that we have covered in our tutorials.
When you need to factor, you
ALWAYS look for
the GCF first. Whether you have a GCF or not, then
you continue looking to see if you have anything else that
factors.
Below is a checklist to make sure you do not miss
anything. Always
factor until you can not factor any further. 
Factoring Strategy
I. GCF:
Always check for the GCF first, no matter what. 
II. Binomials:
III. Trinomials:
a.
b. Trial and error:
c. Perfect square trinomial:

IV. Polynomials with four terms:

Example
7: Factor completely. 

*Factor a 4 out of every term

Next, we assess to see if there is anything else that
we can factor.
We have a trinomial inside the ( ). It fits the form
of a perfect square trinomial, so we will
factor
it accordingly: 

*Fits the form of a perfect sq.
trinomial
*Factor as the sum of bases squared

There is no more factoring that we can do in this
problem.
Note that if we would multiply this out, we would get
the original polynomial. 
Example
8: Factor completely. 
The first thing that we always check when we are
factoring is WHAT?
The GCF. In this case, there is not one.
So we assess what we have. It fits the form of a difference
of two squares, so we will factor it accordingly: 

*Fits the form of a diff. of two
squares
*Factor as the prod. of sum and
diff. of bases

Next we assess to see if there is anything else that we
can factor.
Note how the second binomial is another difference of
two squares. That means we have to continue factoring this
problem. 

*Fits the form of a diff. of two
squares
*Factor as the prod. of sum and
diff. of bases

There is no more factoring that we can do in this
problem.
Note that if we would multiply this out, we would get
the original polynomial. 
Example
9: Factor completely. 
The first thing that we always check when we are
factoring is WHAT?
The GCF. In this case, there is not one.
So we assess what we have. It fits the form of a sum
of two cubes, so we will factor it accordingly: 

*Fits the form of a sum of two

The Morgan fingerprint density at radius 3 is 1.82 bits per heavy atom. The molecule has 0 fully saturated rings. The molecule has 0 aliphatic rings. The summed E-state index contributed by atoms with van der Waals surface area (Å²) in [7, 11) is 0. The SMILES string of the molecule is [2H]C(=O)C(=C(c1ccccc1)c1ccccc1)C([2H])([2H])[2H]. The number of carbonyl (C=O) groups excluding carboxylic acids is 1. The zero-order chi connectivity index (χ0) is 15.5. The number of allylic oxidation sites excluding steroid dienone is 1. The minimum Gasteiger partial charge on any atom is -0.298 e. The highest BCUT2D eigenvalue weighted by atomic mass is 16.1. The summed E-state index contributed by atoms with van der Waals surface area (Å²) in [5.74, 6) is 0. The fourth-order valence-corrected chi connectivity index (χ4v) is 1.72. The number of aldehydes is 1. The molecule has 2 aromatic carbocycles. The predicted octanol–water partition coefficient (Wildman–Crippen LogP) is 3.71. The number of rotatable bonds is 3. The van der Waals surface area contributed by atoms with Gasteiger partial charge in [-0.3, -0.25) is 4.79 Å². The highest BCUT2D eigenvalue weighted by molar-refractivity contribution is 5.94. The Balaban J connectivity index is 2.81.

cubes
*Binomial is sum of bases
*Trinomial is 1st base squared,
minus prod.
of bases, plus 2nd base squared

There is no more factoring that we can do in this
problem.
Note that if we would multiply this out, we would get
the original polynomial. 
Example
10: Factor completely. 
The first thing that we always check when we are
factoring is WHAT?
The GCF. In this case, there is not one.
So we assess what we have. This is a trinomial that does
not fit the
form of a perfect square trinomial. Looks like we will have to
use trial
and error as shown in Tutorial 28: Factoring Trinomials: 
=

*Factor by trial and error

There is no more factoring that we can do in this
problem.
Note that if we would multiply this out, we would get
the original polynomial. 
Example
11: Factor completely. 

*Group in two's
*Factor out the GCF out of each
separate (
)
*Factor out the GCF of (x + 5b)

There is no more factoring that we can do in this
problem.
Note that if we would multiply this out, we would get
the original polynomial. 
Practice Problems
These are practice problems to help bring you to the
next level.
It will allow you to check and see if you have an understanding of
these
types of problems. Math works just like
anything
else, if you want to get good at it, then you need to practice
it.
Even the best athletes and musicians had help along the way and lots of
practice, practice, practice, to get good at their sport or instrument.
In fact there is no such thing as too much practice.
To get the most out of these, you should work the
problem out on
your own and then check your answer by clicking on the link for the
answer/discussion
for that problem. At the link you will find the answer
as well as any steps that went into finding that answer. 
Practice
Problems 1a  1e: Factor Completely.
Need Extra Help on these Topics?
Last revised on July 15, 2011 by Kim Seward.
All contents copyright (C) 2001  2011, WTAMU and Kim Seward. All rights reserved.